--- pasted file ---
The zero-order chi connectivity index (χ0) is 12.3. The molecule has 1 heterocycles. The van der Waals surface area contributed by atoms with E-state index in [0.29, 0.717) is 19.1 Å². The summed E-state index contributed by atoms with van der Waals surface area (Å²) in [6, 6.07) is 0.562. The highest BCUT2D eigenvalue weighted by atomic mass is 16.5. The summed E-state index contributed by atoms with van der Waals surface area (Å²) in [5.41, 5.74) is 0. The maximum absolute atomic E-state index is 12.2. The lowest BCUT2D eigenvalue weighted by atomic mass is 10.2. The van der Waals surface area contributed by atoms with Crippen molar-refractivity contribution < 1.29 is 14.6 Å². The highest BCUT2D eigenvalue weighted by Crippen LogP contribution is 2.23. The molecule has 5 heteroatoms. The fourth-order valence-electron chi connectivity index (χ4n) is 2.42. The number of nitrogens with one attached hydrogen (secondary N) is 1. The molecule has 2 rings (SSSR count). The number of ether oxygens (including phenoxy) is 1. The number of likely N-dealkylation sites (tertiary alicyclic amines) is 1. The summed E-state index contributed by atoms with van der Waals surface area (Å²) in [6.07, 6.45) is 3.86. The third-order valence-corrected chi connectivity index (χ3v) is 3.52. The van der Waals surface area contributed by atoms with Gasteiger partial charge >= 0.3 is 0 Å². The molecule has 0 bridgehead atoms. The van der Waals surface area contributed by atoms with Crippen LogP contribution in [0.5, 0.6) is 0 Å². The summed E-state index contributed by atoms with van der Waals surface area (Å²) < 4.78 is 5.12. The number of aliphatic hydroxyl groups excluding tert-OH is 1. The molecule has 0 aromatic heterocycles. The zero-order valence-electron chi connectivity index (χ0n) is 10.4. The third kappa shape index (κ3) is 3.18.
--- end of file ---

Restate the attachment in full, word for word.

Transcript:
The zero-order chi connectivity index (χ0) is 12.3. The molecule has 1 heterocycles. The van der Waals surface area contributed by atoms with E-state index in [0.29, 0.717) is 19.1 Å². The summed E-state index contributed by atoms with van der Waals surface area (Å²) in [6, 6.07) is 0.562. The highest BCUT2D eigenvalue weighted by atomic mass is 16.5. The summed E-state index contributed by atoms with van der Waals surface area (Å²) in [5.41, 5.74) is 0. The maximum absolute atomic E-state index is 12.2. The lowest BCUT2D eigenvalue weighted by atomic mass is 10.2. The van der Waals surface area contributed by atoms with Crippen molar-refractivity contribution < 1.29 is 14.6 Å². The highest BCUT2D eigenvalue weighted by Crippen LogP contribution is 2.23. The molecule has 5 heteroatoms. The fourth-order valence-electron chi connectivity index (χ4n) is 2.42. The number of nitrogens with one attached hydrogen (secondary N) is 1. The molecule has 2 rings (SSSR count). The number of ether oxygens (including phenoxy) is 1. The number of likely N-dealkylation sites (tertiary alicyclic amines) is 1. The summed E-state index contributed by atoms with van der Waals surface area (Å²) in [6.07, 6.45) is 3.86. The third-order valence-corrected chi connectivity index (χ3v) is 3.52. The van der Waals surface area contributed by atoms with Gasteiger partial charge >= 0.3 is 0 Å². The molecule has 0 bridgehead atoms. The van der Waals surface area contributed by atoms with Crippen LogP contribution in [0.5, 0.6) is 0 Å². The summed E-state index contributed by atoms with van der Waals surface area (Å²) < 4.78 is 5.12. The number of aliphatic hydroxyl groups excluding tert-OH is 1. The molecule has 0 aromatic heterocycles. The zero-order valence-electron chi connectivity index (χ0n) is 10.4. The third kappa shape index (κ3) is 3.18.